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Jicky from Guerlain is my all-time favorite fragrance, but I’ve written surprisingly little about it on here. I want that to change so, from time-to-time, I’ll be doing write-ups about various aspects of Jicky.

 

It starts with the name.

“Jicky? What the hell does that mean?” At least that’s what I asked myself the first time I encountered Jicky in person at a Guerlain boutique.

The myth of the Jicky name only adds to the confusion. Created by Aimé Guerlain, the story that seems most likely is that Jicky was the nickname of his nephew, Jacques Guerlain. As stories go, that one isn’t overly exciting, and Guerlain itself seems to enjoy confusing the issue by perpetuating the legend of a love story. As the legend goes, Jicky was the nickname of an English girl with whom Aimé fell in love while studying abroad in England. They couldn’t marry each other because the families didn’t approve, so Aimé returned to France and created a fragrance in her memory.

Whether or not the myth of Jicky is true, it certainly makes for a fabulous story. The one thing that both stories have in common is that, whether referring to a man or to a woman, Jicky is a nickname. It’s intimate, almost a term of endearment. It’s fitting for Jicky the fragrance, considering the deep civet note, it’s definitely an intimate scent.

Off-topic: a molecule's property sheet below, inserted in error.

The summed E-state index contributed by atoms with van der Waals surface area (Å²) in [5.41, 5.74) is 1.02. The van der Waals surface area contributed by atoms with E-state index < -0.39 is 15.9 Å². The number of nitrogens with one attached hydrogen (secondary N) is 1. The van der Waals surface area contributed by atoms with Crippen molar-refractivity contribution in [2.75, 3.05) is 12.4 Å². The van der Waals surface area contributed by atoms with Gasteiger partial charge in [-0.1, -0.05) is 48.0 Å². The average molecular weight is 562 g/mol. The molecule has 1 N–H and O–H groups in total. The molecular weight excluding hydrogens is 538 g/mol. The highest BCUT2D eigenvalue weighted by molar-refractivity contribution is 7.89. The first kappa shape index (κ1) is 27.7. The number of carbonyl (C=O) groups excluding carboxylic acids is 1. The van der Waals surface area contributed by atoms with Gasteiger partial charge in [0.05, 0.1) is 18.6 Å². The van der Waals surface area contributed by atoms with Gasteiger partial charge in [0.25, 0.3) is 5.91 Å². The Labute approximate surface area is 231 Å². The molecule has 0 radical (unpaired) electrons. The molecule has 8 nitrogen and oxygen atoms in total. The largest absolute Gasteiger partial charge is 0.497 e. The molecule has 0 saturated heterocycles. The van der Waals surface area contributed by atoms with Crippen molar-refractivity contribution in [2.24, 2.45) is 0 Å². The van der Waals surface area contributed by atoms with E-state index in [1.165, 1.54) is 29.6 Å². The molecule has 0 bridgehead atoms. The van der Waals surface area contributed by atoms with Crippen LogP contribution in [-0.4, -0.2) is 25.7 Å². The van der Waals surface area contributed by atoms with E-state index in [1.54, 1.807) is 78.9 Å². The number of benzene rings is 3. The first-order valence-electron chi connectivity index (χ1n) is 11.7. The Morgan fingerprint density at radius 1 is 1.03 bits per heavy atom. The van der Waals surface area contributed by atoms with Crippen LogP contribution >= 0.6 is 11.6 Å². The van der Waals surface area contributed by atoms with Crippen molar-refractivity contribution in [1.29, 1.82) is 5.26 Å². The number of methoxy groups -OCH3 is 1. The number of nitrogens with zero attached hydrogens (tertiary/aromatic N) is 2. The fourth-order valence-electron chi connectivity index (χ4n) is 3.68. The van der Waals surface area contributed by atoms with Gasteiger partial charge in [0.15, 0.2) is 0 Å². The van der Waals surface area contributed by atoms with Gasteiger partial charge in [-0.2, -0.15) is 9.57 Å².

I first tried the Eau de Toilette version of Jicky. The cool shimmering lavender, that hallmark of the fougère genre, is the star of the show here for me. This makes the EdT very accessible for the men’s fragrance market. Jicky also exists as an EdP (which Guerlain now offers in the bee bottle) and as a parfum extract. These higher concentrations are warmer with higher doses of that smooth, rich coumarin. I love and own the extract. However, the EdT is what first made me fall for Jicky.

For what it’s worth, Guerlain lists Jicky under women’s fragrances on their website, but it’s accompanied by a marketing note declaring it to be “the first unisex fragrance in perfumery.” The thing about Jicky is that it defies categorization. It is neither strictly a men’s nor a women’s fragrance. It’s both, and it probably was the first fragrance to appeal to both. But, to me, unisex almost sounds like another type of classification, and Jicky is beyond that.

Because what I find really striking about Jicky is that it’s a self-possessed fragrance. I always get the feeling that it doesn’t conform to you, your skin chemistry has to adjust to it. When you wear Jicky, you are Jicky. That’s its magic. You are the myth.

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Further reading: Monsieur Guerlain’s definitive write-up on Jicky.

The image is from Fragrantica